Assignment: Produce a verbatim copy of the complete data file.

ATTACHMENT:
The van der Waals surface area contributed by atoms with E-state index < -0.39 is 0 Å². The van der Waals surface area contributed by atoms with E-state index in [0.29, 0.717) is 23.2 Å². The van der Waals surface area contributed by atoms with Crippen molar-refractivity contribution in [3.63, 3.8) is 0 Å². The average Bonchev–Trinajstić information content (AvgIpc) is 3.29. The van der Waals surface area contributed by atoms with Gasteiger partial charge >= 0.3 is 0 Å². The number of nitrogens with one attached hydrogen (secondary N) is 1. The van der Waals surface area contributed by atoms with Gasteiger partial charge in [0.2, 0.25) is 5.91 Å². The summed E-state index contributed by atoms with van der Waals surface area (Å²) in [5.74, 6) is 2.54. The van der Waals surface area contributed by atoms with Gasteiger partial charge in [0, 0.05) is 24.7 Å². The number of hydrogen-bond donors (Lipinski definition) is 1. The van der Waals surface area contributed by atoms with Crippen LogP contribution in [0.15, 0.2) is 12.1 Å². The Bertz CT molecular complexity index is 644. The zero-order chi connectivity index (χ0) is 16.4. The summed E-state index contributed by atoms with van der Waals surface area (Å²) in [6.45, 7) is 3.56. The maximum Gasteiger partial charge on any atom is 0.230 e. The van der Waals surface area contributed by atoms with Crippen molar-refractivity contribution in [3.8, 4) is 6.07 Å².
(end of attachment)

The van der Waals surface area contributed by atoms with E-state index < -0.39 is 0 Å². The van der Waals surface area contributed by atoms with E-state index in [0.29, 0.717) is 23.2 Å². The van der Waals surface area contributed by atoms with Crippen molar-refractivity contribution in [3.63, 3.8) is 0 Å². The average Bonchev–Trinajstić information content (AvgIpc) is 3.29. The van der Waals surface area contributed by atoms with Gasteiger partial charge >= 0.3 is 0 Å². The number of nitrogens with one attached hydrogen (secondary N) is 1. The van der Waals surface area contributed by atoms with Gasteiger partial charge in [0.2, 0.25) is 5.91 Å². The summed E-state index contributed by atoms with van der Waals surface area (Å²) in [5.74, 6) is 2.54. The van der Waals surface area contributed by atoms with Gasteiger partial charge in [0, 0.05) is 24.7 Å². The number of hydrogen-bond donors (Lipinski definition) is 1. The van der Waals surface area contributed by atoms with Crippen LogP contribution in [0.15, 0.2) is 12.1 Å². The Bertz CT molecular complexity index is 644. The zero-order chi connectivity index (χ0) is 16.4. The summed E-state index contributed by atoms with van der Waals surface area (Å²) in [6.45, 7) is 3.56. The maximum Gasteiger partial charge on any atom is 0.230 e. The van der Waals surface area contributed by atoms with Crippen molar-refractivity contribution in [3.8, 4) is 6.07 Å².